How do rural hijras view themselves outside of global public health discourse, which reduces them to a high-risk population affected by the AIDS epidemic? What are the pleasures and ambitions, hardships and vulnerabilities that are part of their everyday lives? How does their cultural identity and historical context get erased when they are boxed into the global category of “trans” or “transgender” people?
Vaibhav Saria tries to answer these questions in their book Hijras, Lovers, Brothers: Surviving Sex and Poverty in Rural India (2023). This is an academic volume, so the prose can be dense and occasionally inaccessible for readers who are not familiar with the concepts, theories and frameworks cited. However, those with patience will certainly find the book rewarding.
Saria, a scholar of Indian origin, is an Assistant Professor of Gender, Sexuality and Women’s Studies at Simon Fraser University in Canada. Their book is based on 24 months of fieldwork in Bhadrak and Kalahandi – “two of the poorest districts of India” – in the state of Odisha. This was spread out over 11 years, between 2008 and 2019, and included 16 continuous months of living with a group of hijras. Saria writes from an insider-outsider position that is conscious of its limitations and tries its best to break away from the patronizing, extractive gaze common to ethnography.
Saria began to feel an affinity with hijras since the mid-1990s when they were six or seven years old. They recall a conversation between their aunt and their mother that they overheard as child. Saria’s aunt, who saw hijras begging on the streets, asked, “Where do ‘they’ come from?” Saria’s mother replied, “They are born this way and when they come to bless the newborn baby, they check the genitals; if the baby is born like them they take the baby away.” Saria was relieved to hear this. With their own experience of being cruelly teased by people around them, they had grown to believe that something was not “right” with them. When Saria overheard their mother, they felt reassured that, if their family threw them out, they could seek shelter with hijras who would take care of someone “born like them”.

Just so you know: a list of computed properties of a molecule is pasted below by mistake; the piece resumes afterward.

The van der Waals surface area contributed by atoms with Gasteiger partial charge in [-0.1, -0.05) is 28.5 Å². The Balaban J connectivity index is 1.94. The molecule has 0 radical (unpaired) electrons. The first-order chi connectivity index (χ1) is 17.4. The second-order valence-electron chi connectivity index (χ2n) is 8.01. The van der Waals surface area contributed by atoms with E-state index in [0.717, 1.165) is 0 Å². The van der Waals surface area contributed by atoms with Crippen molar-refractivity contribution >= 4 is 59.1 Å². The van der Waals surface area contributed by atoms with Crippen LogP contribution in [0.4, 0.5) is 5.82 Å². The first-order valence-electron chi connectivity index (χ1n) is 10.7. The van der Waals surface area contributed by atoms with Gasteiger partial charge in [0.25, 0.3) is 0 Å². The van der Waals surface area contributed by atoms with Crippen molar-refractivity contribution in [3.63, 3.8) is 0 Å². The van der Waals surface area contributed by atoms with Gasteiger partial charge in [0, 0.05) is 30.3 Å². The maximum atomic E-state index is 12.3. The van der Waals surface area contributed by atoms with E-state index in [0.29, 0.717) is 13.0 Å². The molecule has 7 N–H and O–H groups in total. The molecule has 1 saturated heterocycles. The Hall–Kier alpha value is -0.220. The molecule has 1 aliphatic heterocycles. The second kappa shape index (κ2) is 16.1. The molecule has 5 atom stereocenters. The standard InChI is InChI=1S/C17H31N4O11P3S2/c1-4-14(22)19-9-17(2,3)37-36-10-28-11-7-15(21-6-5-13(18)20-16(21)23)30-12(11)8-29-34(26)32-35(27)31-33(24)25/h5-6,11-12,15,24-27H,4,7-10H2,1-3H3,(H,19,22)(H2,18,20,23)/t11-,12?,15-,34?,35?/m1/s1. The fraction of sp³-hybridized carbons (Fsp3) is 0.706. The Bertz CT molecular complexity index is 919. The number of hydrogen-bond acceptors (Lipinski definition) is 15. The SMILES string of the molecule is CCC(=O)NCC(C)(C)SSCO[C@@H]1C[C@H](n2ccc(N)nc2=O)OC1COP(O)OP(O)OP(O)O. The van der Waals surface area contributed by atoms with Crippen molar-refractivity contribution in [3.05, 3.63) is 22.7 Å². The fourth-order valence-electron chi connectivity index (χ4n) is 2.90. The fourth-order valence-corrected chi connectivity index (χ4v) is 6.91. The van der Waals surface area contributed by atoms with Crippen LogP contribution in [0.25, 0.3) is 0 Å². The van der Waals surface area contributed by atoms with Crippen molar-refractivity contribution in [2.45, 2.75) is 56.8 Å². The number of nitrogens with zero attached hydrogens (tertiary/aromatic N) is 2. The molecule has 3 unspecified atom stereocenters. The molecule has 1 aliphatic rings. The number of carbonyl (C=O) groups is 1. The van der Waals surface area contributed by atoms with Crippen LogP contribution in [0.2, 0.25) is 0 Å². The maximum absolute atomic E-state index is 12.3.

The promise of care emerges as the central theme in this book. In the course of their fieldwork, Saria participated in collecting alms on trains and street corners, and got intimately drawn into the everyday concerns of the hijras. This closeness made them relate to hijras as “not just a group of stigmatized or marginalized others” but as people with desires, fears, and a wild sense of humour that helps them survive.
Low-income clients come to these hijras not only for sex but also for the sharing of “sukh dukh” – joys and sorrows – amidst the harshness that poverty brings into their lives. Jaina, one of the hijras, tells Saria, “I try to make them laugh and make their ji halka”. Here, intimacy is spoken of as a way to lighten the burden in someone’s heart. When these hijras perform sex work, they offer more than their body. They perform emotional labour. They pleasure, soothe, comfort, and fortify.